Yes, flirting. They're definitely flirting. Well, he's a bit rusty at it, but surely he knows how to flirt. "I look forward to it," he says, dipping his head in a little mock-bow.
"I remember it well." She smirks at him. Now it's his turn to laugh. It was stimulating, sparring with someone who was on the same intellectual level as he was, who knew (or who seemed to know) the intricate balance of time as well as he did. He'd noticed it before, of course, in the library. It had infuriated him then.
Now it made him laugh.
Pond comes up to them, that white shock blanket wrapped around her shoulders. "Bye River," she says.
River grins at her. "See you Amy." The ways she says it . . . she knows Pond. Is familiar with her. He'd never considered it before, that River would be a part of his very immediate future. It gives him a sick feeling in his stomach. Like butterflies dive-bombing into his gastric juices, where they then proceed to explode.
(But they're still butterflies.)
River's transporter starts beeping, and she looks down at it. "Oh, that's my ride."
All this time his eyes haven't left her face. (He doesn't want them to.) "Can I trust you River Song?" he asks her now.
"If you like," she laughs. "But where's the fun in that?" And then in a whirl of dust and trans-mat energy she is gone.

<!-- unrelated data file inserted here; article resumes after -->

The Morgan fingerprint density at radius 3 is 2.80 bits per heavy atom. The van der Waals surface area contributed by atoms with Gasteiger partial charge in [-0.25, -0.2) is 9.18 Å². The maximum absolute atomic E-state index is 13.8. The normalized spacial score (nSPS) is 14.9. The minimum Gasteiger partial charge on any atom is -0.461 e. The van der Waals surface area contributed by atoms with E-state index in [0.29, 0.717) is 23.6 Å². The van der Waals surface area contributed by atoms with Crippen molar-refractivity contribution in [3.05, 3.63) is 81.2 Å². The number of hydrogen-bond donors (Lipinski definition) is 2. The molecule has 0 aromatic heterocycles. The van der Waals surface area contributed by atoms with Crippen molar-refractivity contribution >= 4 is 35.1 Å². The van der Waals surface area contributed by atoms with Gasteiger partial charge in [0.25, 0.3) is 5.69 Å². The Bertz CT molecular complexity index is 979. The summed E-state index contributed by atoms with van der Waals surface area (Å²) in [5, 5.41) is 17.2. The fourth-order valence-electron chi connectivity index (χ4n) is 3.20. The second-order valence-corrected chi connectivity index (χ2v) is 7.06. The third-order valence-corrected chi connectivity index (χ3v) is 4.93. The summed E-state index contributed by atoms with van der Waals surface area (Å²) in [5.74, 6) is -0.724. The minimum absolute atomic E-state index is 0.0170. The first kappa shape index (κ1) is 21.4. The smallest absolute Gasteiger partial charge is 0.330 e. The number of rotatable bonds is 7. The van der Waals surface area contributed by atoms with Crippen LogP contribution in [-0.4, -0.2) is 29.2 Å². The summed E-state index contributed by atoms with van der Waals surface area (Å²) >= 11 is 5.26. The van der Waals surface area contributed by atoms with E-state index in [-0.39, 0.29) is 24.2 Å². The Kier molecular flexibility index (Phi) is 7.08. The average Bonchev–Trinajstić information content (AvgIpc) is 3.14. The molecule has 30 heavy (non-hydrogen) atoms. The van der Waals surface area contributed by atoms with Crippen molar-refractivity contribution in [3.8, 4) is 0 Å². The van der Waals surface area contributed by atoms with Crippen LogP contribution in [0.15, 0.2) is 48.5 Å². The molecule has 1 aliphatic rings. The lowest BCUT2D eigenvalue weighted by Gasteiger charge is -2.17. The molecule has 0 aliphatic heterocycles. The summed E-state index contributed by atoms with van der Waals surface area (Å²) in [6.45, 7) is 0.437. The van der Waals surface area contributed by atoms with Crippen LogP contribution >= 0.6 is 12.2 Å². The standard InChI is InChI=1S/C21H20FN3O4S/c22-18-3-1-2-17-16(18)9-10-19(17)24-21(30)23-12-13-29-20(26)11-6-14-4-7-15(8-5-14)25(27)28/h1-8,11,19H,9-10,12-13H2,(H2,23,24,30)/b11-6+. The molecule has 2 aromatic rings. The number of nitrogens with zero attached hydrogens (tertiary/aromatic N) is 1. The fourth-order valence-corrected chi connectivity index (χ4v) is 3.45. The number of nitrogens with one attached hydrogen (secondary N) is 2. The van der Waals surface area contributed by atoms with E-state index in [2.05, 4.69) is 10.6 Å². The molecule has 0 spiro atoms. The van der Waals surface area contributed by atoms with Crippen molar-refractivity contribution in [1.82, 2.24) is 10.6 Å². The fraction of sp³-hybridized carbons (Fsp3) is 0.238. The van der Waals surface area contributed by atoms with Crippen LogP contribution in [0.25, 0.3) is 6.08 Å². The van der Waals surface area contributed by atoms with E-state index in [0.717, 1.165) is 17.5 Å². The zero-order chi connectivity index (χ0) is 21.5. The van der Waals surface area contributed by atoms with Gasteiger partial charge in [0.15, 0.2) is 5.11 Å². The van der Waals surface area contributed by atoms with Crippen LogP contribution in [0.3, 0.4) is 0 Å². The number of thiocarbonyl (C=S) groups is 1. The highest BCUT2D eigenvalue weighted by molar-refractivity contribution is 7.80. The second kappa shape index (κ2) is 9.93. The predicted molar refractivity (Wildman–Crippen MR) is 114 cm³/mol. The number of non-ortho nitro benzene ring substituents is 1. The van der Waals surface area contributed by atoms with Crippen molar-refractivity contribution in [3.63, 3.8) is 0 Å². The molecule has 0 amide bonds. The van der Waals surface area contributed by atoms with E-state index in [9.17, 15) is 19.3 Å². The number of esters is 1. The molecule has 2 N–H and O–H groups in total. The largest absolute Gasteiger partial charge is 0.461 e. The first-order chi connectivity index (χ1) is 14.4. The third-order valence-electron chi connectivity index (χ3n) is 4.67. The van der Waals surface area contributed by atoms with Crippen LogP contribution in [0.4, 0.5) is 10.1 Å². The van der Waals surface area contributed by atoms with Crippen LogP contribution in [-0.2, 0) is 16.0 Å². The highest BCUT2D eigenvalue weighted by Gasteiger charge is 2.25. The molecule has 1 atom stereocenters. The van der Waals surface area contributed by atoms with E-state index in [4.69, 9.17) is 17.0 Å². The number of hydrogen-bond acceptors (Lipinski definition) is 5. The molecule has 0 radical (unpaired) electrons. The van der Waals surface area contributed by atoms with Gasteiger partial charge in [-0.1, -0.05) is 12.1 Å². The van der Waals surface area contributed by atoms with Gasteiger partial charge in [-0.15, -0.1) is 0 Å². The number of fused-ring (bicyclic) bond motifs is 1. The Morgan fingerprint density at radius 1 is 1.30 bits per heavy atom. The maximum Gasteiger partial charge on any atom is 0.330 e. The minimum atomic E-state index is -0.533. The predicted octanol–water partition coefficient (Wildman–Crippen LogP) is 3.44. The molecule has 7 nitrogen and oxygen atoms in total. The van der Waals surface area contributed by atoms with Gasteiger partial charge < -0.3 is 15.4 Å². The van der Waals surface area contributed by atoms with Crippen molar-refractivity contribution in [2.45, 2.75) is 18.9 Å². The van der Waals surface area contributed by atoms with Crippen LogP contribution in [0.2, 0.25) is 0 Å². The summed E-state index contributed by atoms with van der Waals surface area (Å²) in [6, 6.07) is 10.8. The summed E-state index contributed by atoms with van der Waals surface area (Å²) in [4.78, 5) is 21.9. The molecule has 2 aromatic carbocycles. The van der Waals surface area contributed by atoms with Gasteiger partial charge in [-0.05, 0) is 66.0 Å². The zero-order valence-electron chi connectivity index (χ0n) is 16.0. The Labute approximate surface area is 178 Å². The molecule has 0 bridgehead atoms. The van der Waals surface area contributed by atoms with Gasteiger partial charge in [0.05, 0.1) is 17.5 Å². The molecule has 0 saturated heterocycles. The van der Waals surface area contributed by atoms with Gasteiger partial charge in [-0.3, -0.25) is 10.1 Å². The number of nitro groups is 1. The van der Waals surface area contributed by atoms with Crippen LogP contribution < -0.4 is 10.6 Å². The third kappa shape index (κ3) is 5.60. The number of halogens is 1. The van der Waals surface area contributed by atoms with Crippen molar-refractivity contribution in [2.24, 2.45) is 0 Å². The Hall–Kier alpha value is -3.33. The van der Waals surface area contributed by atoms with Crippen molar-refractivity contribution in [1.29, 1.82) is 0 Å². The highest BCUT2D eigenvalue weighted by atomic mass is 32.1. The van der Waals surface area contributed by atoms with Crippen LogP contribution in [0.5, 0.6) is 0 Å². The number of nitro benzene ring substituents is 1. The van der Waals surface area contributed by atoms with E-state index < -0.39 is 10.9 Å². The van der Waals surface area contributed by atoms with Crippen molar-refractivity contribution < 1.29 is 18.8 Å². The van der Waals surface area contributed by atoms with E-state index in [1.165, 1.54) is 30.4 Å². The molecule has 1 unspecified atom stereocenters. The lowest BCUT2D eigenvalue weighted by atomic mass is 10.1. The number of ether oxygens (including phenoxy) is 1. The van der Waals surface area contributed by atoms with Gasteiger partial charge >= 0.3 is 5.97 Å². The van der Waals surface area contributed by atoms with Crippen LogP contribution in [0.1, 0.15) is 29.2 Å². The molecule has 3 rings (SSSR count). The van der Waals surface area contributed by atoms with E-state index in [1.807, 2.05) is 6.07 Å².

He turns away from the spot where she'd been standing, and he hates hates hates that he feels a bit bereft. He can feel more than see Pond looking at him. He doesn't really feel like talking.
"What are you thinking?" she asks him.
He's thinking: Octavian told me to never trust that woman.
He's thinking: She can fly the TARDIS better than I can.
He's thinking: Four thousand and twenty-two people.
Four thousand and twenty-two.
But the Doctor says none of those things. Instead he looks at Pond and smiles and says, "Time can be rewritten."
Could you do it? Could you go to that day? Could you choose which day to allow your love to die?
Yes. Yes, he really could.
Because, according to River Song, he already had. Will have had.
Amy (pond.) is looking at him. "Are you—are you okay?"
"Of course. You?"
"Of course." She pauses, as if she isn't quite sure how to say this next bit. "Kazran and Abigail: this'll be their last day together, won't it?"
His hearts break a bit for them. That couple ravaged by time. He can't quite look Amy in the eye as he says, "Everything's got to end sometime. Otherwise nothing would ever get started." He could feel his face crumpling inward at the thought, and it's a good thing Rory came popping out with the phone in his hands asking about Marilyn.
Because if Rory hadn't the Doctor would have started to think about the Library.
He tries his best to never, ever think of it.
Funny thing is, this means you've always known how I was going to die. All the time we've been together you knew I was coming here. The last time I saw you—the real you, the future you, I mean—you turned up on my doorstep with a new haircut and a suit. You took me to Darillium, to see the Singing Towers. Oh, what a night that was. The towers sang, and you cried. You wouldn't tell me why but I suppose you knew it was time. My time. Time to come to the Library.
(Time to die.)
They're married now, so he doesn't feel bad about just popping in and whisking her off. It is their wedding night, after all.